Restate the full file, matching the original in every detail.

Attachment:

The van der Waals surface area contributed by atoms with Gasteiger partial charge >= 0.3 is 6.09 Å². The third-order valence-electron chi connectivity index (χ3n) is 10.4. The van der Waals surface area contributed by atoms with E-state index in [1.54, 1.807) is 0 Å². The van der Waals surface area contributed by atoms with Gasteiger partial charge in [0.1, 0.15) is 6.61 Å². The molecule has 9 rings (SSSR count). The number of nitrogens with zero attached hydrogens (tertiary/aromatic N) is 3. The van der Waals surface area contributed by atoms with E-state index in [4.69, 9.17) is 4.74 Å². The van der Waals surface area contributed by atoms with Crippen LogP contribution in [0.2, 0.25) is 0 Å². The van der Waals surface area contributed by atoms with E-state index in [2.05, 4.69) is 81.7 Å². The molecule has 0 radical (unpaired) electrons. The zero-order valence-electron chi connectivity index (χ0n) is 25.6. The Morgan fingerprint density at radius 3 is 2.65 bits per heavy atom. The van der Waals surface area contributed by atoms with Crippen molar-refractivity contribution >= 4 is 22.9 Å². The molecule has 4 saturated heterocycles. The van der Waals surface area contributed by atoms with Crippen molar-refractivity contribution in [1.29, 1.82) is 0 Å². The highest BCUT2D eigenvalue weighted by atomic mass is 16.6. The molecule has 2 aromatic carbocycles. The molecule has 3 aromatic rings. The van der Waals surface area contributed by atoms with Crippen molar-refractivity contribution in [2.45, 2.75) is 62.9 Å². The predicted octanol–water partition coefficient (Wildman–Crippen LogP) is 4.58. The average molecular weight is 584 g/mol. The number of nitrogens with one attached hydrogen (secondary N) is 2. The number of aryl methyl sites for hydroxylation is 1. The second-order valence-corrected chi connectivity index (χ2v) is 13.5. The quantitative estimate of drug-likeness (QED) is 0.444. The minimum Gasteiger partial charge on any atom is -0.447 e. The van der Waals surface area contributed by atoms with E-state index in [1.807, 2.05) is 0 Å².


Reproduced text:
The van der Waals surface area contributed by atoms with Gasteiger partial charge >= 0.3 is 6.09 Å². The third-order valence-electron chi connectivity index (χ3n) is 10.4. The van der Waals surface area contributed by atoms with E-state index in [1.54, 1.807) is 0 Å². The van der Waals surface area contributed by atoms with Gasteiger partial charge in [0.1, 0.15) is 6.61 Å². The molecule has 9 rings (SSSR count). The number of nitrogens with zero attached hydrogens (tertiary/aromatic N) is 3. The van der Waals surface area contributed by atoms with E-state index in [4.69, 9.17) is 4.74 Å². The van der Waals surface area contributed by atoms with Crippen LogP contribution in [0.2, 0.25) is 0 Å². The van der Waals surface area contributed by atoms with E-state index in [2.05, 4.69) is 81.7 Å². The molecule has 0 radical (unpaired) electrons. The zero-order valence-electron chi connectivity index (χ0n) is 25.6. The Morgan fingerprint density at radius 3 is 2.65 bits per heavy atom. The van der Waals surface area contributed by atoms with Crippen molar-refractivity contribution >= 4 is 22.9 Å². The molecule has 4 saturated heterocycles. The van der Waals surface area contributed by atoms with Crippen molar-refractivity contribution in [1.29, 1.82) is 0 Å². The highest BCUT2D eigenvalue weighted by atomic mass is 16.6. The molecule has 2 aromatic carbocycles. The molecule has 3 aromatic rings. The van der Waals surface area contributed by atoms with Crippen molar-refractivity contribution in [2.45, 2.75) is 62.9 Å². The predicted octanol–water partition coefficient (Wildman–Crippen LogP) is 4.58. The average molecular weight is 584 g/mol. The number of nitrogens with one attached hydrogen (secondary N) is 2. The number of aryl methyl sites for hydroxylation is 1. The second-order valence-corrected chi connectivity index (χ2v) is 13.5. The quantitative estimate of drug-likeness (QED) is 0.444. The minimum Gasteiger partial charge on any atom is -0.447 e. The van der Waals surface area contributed by atoms with E-state index in [1.807, 2.05) is 0 Å².